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    Of course they want to work at an R1. So do a lot of other people in academia. But isn't it a good idea to have backup plans in case your first choice of career doesn't work out? There are way more graduating PhDs from good schools than there are tenure-track positions at R1s. Not to mention that a few of the R1 universities are actually looking for good teachers in their hires. Commented Jan 31, 2017 at 4:50
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    @AnonymousPhysicist: "I love teaching and enjoy it very much" --OP Commented Jan 31, 2017 at 5:05

If you wish to be a Professor of Physics at an "R1" research-focused school, TAing experience will be only weakly considered. You will be judged on your publications, awards, and reputation. Teaching competence is better demonstrated by teaching as instructor of record.

In short, giving up TAing and producing more research results with that time is a wise strategy for your goals.

  • 2
    On the other hand, it puts all your eggs in one basket, so to speak. If you don't get an R1 tenure-track job, and relatively few do, a lack of teaching experience will be a serious hindrance in getting a job at a less research-active institution. Commented Jan 31, 2017 at 5:00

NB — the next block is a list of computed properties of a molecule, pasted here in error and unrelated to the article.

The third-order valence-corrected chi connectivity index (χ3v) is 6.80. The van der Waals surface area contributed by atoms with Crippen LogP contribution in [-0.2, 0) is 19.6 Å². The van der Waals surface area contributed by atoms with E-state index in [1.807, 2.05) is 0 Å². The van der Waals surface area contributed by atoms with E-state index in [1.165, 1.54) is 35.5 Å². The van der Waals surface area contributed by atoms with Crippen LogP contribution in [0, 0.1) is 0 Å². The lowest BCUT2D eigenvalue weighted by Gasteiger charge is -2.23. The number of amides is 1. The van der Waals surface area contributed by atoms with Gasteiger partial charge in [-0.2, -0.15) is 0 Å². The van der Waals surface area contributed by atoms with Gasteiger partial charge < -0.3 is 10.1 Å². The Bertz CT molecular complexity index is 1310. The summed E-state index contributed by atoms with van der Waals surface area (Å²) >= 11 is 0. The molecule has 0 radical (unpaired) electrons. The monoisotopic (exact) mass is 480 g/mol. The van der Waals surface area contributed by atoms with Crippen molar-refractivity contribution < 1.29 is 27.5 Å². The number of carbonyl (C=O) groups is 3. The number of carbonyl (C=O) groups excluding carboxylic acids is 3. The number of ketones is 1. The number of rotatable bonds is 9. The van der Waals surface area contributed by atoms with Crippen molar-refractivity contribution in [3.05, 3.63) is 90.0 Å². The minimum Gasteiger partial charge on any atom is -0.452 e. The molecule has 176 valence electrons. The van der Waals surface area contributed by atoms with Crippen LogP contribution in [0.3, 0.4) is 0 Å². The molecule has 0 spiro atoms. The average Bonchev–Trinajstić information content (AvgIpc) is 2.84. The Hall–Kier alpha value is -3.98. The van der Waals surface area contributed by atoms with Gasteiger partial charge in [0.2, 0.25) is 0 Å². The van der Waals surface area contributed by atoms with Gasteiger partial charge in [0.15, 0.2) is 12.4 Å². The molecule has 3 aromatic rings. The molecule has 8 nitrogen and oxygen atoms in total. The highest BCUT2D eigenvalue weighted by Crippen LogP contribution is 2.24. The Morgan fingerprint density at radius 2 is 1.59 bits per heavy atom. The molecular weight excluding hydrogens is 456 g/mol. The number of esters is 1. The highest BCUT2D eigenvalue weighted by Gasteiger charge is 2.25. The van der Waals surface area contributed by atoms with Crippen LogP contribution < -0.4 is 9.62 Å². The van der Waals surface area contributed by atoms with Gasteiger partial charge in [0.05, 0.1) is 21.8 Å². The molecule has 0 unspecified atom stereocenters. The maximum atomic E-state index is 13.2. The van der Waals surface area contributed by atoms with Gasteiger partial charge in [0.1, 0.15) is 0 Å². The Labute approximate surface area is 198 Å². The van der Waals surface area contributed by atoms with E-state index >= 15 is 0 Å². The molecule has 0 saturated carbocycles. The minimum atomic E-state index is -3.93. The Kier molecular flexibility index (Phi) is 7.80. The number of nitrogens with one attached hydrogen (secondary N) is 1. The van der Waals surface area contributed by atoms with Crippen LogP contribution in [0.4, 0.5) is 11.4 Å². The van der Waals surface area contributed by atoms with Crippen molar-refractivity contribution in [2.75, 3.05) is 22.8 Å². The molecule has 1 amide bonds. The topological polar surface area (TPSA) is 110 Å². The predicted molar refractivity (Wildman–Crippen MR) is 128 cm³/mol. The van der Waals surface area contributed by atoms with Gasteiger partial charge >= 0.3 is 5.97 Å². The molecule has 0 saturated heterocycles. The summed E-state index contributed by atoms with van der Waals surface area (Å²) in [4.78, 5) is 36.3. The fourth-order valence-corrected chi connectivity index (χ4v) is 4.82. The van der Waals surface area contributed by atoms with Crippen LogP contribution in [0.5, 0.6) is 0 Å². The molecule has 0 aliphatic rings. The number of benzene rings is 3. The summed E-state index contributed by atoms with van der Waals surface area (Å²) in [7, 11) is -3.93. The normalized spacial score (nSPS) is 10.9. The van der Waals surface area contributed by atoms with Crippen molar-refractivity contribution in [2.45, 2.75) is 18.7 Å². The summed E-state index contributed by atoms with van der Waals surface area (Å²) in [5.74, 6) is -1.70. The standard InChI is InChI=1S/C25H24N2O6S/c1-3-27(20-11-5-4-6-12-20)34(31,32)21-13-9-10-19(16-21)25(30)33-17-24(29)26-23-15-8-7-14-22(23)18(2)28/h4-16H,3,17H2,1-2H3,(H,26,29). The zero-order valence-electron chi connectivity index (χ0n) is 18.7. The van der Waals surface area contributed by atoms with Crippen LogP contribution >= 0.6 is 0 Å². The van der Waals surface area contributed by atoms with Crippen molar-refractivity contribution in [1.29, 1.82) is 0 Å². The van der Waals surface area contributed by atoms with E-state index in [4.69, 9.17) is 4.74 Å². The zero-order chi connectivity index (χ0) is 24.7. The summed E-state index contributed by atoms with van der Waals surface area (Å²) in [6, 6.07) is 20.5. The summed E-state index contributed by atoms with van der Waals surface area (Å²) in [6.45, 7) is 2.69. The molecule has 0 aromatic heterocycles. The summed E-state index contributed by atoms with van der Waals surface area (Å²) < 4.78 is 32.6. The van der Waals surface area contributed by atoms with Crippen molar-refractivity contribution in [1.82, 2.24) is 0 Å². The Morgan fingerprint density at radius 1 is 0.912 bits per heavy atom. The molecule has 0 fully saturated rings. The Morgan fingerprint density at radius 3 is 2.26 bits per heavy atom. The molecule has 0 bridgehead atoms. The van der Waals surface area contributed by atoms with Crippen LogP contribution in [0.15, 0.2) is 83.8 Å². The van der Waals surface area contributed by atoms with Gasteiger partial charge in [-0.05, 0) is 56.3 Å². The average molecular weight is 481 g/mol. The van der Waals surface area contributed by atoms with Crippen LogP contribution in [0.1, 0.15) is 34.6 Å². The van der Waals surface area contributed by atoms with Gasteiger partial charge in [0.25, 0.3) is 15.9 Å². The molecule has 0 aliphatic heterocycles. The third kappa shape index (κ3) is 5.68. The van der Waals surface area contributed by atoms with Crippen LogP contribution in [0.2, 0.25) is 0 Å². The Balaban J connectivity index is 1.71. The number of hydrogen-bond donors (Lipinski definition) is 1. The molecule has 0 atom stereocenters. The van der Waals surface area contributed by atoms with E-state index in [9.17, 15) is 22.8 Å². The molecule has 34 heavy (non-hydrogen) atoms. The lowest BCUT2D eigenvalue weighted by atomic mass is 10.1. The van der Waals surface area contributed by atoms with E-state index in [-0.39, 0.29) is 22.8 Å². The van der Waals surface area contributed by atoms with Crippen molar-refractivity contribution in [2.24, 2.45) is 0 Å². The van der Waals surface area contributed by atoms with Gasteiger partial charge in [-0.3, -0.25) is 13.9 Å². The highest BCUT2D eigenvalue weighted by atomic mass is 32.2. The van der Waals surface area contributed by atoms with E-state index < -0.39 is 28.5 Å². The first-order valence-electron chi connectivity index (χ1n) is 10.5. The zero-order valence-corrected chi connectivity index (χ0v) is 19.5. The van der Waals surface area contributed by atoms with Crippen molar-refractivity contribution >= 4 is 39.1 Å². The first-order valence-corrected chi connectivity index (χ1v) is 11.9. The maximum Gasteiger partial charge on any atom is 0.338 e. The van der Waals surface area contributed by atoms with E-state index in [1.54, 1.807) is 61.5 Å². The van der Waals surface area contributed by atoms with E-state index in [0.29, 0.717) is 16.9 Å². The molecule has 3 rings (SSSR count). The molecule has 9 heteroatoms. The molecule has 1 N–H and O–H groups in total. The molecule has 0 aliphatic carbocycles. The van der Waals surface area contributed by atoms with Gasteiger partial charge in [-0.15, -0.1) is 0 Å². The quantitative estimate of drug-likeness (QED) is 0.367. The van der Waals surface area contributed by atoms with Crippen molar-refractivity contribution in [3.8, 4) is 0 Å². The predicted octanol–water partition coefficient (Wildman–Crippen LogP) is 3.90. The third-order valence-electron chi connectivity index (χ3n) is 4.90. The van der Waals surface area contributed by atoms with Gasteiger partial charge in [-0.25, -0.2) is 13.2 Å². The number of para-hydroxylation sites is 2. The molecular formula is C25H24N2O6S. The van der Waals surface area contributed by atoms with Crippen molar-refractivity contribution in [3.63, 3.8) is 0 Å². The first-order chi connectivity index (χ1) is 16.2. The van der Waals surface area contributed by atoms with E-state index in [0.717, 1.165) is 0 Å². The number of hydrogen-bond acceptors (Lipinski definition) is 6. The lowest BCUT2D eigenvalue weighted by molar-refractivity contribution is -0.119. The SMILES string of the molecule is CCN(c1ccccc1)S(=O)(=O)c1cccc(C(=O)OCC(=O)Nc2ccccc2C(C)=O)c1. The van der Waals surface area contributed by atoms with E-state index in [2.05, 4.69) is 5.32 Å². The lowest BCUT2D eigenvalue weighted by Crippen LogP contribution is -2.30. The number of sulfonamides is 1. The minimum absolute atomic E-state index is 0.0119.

• 1
    I think this is too strongly put. Teaching can be valued at R1 schools, and the cynical advice to "give up TAing" when it is something a student loves is a little too much. Yes, you will be primarily judged by your research. Yes, you should not let TAing harm your productivity. But loving teaching should not be a bar to an R1 position, and eliminating those things you love from a job make you much less likely to do well at it.
    – AJK
    Commented Jan 31, 2017 at 5:40

I do not know of many schools that will overlook a candidate with a strong research record because she/he has not done "enough" (whatever that means) TA.

Teaching experience is something you easily acquire with time. Research abilities are not something you acquire so easily with the years.

TA duties take on many forms and, if possible, consider marking or leading tutorials for upper level courses. Not only are such duties challenging, they also allow you to productively brush up on some topics while being paid.

  • I think there are tons of schools where a good teaching record will help get you hired. These aren't all top-ranked research universities, but not everybody can get a job at top-ranked research university. And you seem to assume that everybody graduating from an R1 research school has a strong research record. That's just not true. Commented Jan 31, 2017 at 2:08
  • I also think the advice to "consider marking" is just wrong ... that doesn't demonstrate your teaching abilities to anybody, and if you don't have to do it I don't see any reason why you should. Commented Jan 31, 2017 at 2:08
  • "Teaching experience is something you easily acquire with time." Not true, demand is low. Commented Jan 31, 2017 at 4:22